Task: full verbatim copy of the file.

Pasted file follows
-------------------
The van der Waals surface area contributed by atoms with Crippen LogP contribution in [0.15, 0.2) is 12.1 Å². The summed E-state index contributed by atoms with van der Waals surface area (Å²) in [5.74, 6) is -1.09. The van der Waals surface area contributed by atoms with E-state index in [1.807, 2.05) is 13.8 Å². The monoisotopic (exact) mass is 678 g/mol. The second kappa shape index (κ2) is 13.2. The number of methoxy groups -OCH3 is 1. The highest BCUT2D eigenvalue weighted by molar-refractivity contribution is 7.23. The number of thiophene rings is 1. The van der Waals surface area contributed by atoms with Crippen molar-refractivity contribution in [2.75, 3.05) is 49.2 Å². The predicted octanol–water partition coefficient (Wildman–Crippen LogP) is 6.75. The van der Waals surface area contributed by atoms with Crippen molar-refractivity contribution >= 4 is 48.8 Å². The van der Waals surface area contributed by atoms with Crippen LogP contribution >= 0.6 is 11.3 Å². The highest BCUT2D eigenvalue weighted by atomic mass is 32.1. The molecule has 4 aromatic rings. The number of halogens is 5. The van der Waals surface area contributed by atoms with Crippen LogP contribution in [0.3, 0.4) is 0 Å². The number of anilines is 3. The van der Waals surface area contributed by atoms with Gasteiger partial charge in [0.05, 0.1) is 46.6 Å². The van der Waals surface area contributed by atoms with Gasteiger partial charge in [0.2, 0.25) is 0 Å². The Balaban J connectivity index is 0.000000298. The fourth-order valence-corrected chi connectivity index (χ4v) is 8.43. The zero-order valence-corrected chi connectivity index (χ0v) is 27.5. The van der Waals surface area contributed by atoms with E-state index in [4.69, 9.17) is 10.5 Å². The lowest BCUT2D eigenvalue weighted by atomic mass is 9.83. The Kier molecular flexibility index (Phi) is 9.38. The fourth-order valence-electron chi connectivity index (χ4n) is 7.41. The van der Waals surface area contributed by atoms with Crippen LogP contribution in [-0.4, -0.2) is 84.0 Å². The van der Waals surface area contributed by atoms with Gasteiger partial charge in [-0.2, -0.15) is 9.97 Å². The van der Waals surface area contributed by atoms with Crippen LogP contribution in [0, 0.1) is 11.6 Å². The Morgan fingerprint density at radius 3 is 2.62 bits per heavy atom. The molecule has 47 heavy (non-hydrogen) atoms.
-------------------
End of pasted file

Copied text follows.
The van der Waals surface area contributed by atoms with Crippen LogP contribution in [0.15, 0.2) is 12.1 Å². The summed E-state index contributed by atoms with van der Waals surface area (Å²) in [5.74, 6) is -1.09. The van der Waals surface area contributed by atoms with E-state index in [1.807, 2.05) is 13.8 Å². The monoisotopic (exact) mass is 678 g/mol. The second kappa shape index (κ2) is 13.2. The number of methoxy groups -OCH3 is 1. The highest BCUT2D eigenvalue weighted by molar-refractivity contribution is 7.23. The number of thiophene rings is 1. The van der Waals surface area contributed by atoms with Crippen molar-refractivity contribution in [2.75, 3.05) is 49.2 Å². The predicted octanol–water partition coefficient (Wildman–Crippen LogP) is 6.75. The van der Waals surface area contributed by atoms with Crippen molar-refractivity contribution >= 4 is 48.8 Å². The van der Waals surface area contributed by atoms with Crippen LogP contribution >= 0.6 is 11.3 Å². The highest BCUT2D eigenvalue weighted by atomic mass is 32.1. The molecule has 4 aromatic rings. The number of halogens is 5. The van der Waals surface area contributed by atoms with Crippen LogP contribution in [0.3, 0.4) is 0 Å². The number of anilines is 3. The van der Waals surface area contributed by atoms with Gasteiger partial charge in [0.05, 0.1) is 46.6 Å². The van der Waals surface area contributed by atoms with Gasteiger partial charge in [0.2, 0.25) is 0 Å². The Balaban J connectivity index is 0.000000298. The fourth-order valence-corrected chi connectivity index (χ4v) is 8.43. The zero-order valence-corrected chi connectivity index (χ0v) is 27.5. The van der Waals surface area contributed by atoms with E-state index in [4.69, 9.17) is 10.5 Å². The lowest BCUT2D eigenvalue weighted by atomic mass is 9.83. The Kier molecular flexibility index (Phi) is 9.38. The fourth-order valence-electron chi connectivity index (χ4n) is 7.41. The van der Waals surface area contributed by atoms with Crippen LogP contribution in [-0.4, -0.2) is 84.0 Å². The van der Waals surface area contributed by atoms with Gasteiger partial charge in [-0.2, -0.15) is 9.97 Å². The van der Waals surface area contributed by atoms with Crippen LogP contribution in [0, 0.1) is 11.6 Å². The Morgan fingerprint density at radius 3 is 2.62 bits per heavy atom. The molecule has 47 heavy (non-hydrogen) atoms.